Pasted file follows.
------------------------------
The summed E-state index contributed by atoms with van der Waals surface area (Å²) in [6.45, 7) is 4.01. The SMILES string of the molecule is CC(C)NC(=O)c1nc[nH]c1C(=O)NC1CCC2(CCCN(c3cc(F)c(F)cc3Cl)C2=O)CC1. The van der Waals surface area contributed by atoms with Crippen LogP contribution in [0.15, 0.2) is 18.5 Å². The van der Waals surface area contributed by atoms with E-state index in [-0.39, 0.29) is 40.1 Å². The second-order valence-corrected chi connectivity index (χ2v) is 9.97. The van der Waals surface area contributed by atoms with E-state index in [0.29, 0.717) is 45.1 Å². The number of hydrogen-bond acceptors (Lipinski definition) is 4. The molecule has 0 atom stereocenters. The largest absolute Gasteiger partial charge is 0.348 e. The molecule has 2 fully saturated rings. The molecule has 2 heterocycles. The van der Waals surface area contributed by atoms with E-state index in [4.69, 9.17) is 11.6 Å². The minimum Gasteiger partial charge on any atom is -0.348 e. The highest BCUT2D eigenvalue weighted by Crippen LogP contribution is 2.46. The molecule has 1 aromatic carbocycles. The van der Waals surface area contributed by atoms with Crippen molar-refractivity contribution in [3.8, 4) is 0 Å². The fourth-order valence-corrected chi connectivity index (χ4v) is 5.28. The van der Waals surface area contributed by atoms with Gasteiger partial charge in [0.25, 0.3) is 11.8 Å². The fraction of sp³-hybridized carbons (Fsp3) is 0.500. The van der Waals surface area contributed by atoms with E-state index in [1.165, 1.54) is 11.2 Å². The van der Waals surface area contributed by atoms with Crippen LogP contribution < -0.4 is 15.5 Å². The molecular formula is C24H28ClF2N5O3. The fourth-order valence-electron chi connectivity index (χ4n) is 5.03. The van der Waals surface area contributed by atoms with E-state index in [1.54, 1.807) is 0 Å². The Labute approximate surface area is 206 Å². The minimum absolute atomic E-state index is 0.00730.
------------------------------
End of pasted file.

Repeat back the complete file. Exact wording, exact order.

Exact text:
The summed E-state index contributed by atoms with van der Waals surface area (Å²) in [6.45, 7) is 4.01. The SMILES string of the molecule is CC(C)NC(=O)c1nc[nH]c1C(=O)NC1CCC2(CCCN(c3cc(F)c(F)cc3Cl)C2=O)CC1. The van der Waals surface area contributed by atoms with Crippen LogP contribution in [0.15, 0.2) is 18.5 Å². The van der Waals surface area contributed by atoms with E-state index in [-0.39, 0.29) is 40.1 Å². The second-order valence-corrected chi connectivity index (χ2v) is 9.97. The van der Waals surface area contributed by atoms with E-state index in [0.29, 0.717) is 45.1 Å². The number of hydrogen-bond acceptors (Lipinski definition) is 4. The molecule has 0 atom stereocenters. The largest absolute Gasteiger partial charge is 0.348 e. The molecule has 2 fully saturated rings. The molecule has 2 heterocycles. The van der Waals surface area contributed by atoms with E-state index in [4.69, 9.17) is 11.6 Å². The minimum Gasteiger partial charge on any atom is -0.348 e. The highest BCUT2D eigenvalue weighted by Crippen LogP contribution is 2.46. The molecule has 1 aromatic carbocycles. The van der Waals surface area contributed by atoms with Crippen molar-refractivity contribution in [3.8, 4) is 0 Å². The fourth-order valence-corrected chi connectivity index (χ4v) is 5.28. The van der Waals surface area contributed by atoms with Gasteiger partial charge in [0.25, 0.3) is 11.8 Å². The fraction of sp³-hybridized carbons (Fsp3) is 0.500. The van der Waals surface area contributed by atoms with E-state index in [1.165, 1.54) is 11.2 Å². The van der Waals surface area contributed by atoms with Crippen LogP contribution < -0.4 is 15.5 Å². The molecular formula is C24H28ClF2N5O3. The fourth-order valence-electron chi connectivity index (χ4n) is 5.03. The van der Waals surface area contributed by atoms with E-state index in [1.54, 1.807) is 0 Å². The Labute approximate surface area is 206 Å². The minimum absolute atomic E-state index is 0.00730.